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Frank, Tenney (19 May 1876–03 April 1939), historian of ancient Rome and philologist, was born in Clay Center, Kansas, the son of Oliver Frank and Caroline Danielson, farmers. He received his A.B. in classics and geology (1898) and his M.A. in classics (1899) from the University of Kansas and his Ph.D. in classics (1903) from the University of Chicago. In 1907 he married Grace Edith Mayer, who became a noted scholar in Romance philology. They had no children. He pursued his studies on a sabbatical at the Universities of Göttingen and Berlin in 1910–1911....

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Friedlaender, Israel (08 September 1876–05 July 1920), professor and Semitics scholar, was born in Włodawa, Poland, the son of Pinḥas Friedlaender, a cattle dealer, and Gittel Ehrlich. He was raised in Praga, a suburb of Warsaw, in comfortable circumstances in a traditional yet enlightened Jewish household. In early childhood Friedlaender acquired an almost verbatim knowledge of the Hebrew Bible as well as of the corpus of rabbinic literature. Studying with a private tutor, he also mastered the German language and its literary classics....

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Gibbs, Josiah Willard (30 April 1790–25 March 1861), philologist, was born in Salem, Massachusetts, the son of Henry Gibbs, a merchant, and Mercy Prescott. He graduated from Yale College in 1809 and then taught school in Salem. In 1811 he was appointed a tutor at Yale. During this time he was also studying theology; he received his license to preach in 1814. In 1815 he went to Andover Theological Seminary, where he resided in the home of ...

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Hahn, E. Adelaide (01 April 1893–08 July 1967), classicist, philologist, and linguist, was born in New York City, the daughter of Otto Hahn, occupation unknown, and Eleonore Funk Hahn, a teacher. Hahn never used her first name and left no written record of what the first initial stood for. She was home-schooled by her mother until she was thirteen years old, when she was sent to the elementary school run by Hunter College so that she could become accustomed to the ways of a classroom. This began her lifelong affiliation with Hunter, following in the footsteps of her mother, a Hunter graduate and editor of the college's ...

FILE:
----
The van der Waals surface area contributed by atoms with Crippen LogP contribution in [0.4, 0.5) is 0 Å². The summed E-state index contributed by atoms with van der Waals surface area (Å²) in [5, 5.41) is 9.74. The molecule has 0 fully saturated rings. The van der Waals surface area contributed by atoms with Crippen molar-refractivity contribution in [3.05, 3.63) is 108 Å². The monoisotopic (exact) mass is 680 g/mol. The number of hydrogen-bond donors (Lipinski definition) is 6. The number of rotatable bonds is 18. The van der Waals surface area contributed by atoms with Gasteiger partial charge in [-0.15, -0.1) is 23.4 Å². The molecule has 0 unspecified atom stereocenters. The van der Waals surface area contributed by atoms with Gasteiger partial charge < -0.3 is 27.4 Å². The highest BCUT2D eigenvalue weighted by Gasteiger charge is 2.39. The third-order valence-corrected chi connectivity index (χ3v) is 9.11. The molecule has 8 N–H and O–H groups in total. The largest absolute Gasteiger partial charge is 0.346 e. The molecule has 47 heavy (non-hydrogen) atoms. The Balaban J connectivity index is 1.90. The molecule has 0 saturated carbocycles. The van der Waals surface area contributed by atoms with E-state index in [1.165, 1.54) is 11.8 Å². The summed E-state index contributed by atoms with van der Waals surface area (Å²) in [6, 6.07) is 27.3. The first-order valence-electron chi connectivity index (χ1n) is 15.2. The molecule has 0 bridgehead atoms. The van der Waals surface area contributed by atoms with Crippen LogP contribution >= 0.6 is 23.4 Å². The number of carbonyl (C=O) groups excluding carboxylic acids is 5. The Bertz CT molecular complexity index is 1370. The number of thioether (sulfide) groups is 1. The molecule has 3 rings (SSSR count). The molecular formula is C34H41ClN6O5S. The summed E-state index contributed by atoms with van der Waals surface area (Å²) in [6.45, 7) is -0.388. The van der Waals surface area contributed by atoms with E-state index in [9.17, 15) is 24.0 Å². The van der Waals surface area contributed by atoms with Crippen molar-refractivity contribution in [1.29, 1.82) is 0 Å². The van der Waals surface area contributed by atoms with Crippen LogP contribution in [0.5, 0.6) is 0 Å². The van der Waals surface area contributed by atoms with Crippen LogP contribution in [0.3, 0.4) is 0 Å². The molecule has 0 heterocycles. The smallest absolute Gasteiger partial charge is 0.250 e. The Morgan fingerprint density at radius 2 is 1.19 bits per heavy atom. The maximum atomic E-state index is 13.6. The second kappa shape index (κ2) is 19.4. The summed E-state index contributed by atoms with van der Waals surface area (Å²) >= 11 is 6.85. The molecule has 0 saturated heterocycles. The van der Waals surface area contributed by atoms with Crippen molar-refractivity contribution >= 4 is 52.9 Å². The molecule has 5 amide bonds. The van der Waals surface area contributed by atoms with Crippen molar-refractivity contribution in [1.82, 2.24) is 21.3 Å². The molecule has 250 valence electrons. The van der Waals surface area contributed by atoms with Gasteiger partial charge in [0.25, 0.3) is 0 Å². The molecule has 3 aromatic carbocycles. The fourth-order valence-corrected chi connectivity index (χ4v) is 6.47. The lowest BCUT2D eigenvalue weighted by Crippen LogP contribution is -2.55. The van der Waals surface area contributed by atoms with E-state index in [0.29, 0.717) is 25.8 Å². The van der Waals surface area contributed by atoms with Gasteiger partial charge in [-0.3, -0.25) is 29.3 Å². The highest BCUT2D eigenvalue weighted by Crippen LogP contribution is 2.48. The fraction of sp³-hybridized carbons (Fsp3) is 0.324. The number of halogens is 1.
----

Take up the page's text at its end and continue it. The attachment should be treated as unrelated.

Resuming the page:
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Haldeman, Samuel Stehman (12 August 1812–10 September 1880), naturalist and philologist, was born at Locust Grove, Lancaster County, Pennsylvania, the son of Henry Haldeman, a businessman, and Frances Stehman (her name and Samuel’s middle name are sometimes spelled Steman or Stedman). Haldeman’s Swiss ancestors had acquired considerable property in the Susquehanna Valley and had occupied positions of prestige in Pennsylvania. His grandfather John B. Haldeman had been elected to the general assembly of Pennsylvania, and his great-great-grandfather Jacob Haldeman had been a member of the colony’s Committee of Safety during the Revolution. His great-grand-uncle Sir Frederick Haldimand had served as commander in chief of the British forces in Canada....

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Krapp, George Philip (01 September 1872–21 April 1934), philologist and man of letters, was born in Cincinnati, Ohio, the second son of Martin Krapp and Louisa Addams. His father, a veteran of the Union armies, had been captured at Gettysburg and was mustered out by President ...

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Leonard, William Ellery (25 January 1876–02 May 1944), philologist, poet, and dramatist, was born in Plainfield, New Jersey, the son of the Reverend William James Leonard and Martha Whitcomb. Named after the famous Unitarian minister William Ellery Channing (1780–1842), he dropped Channing by the time he reached college. Reverend Leonard, himself a native of Plainfield, had been a Baptist minister in Chicago but suddenly resigned his pastorate when he could no longer accept the religious beliefs of his congregation. At the time of Ellery’s birth he was editor of the ...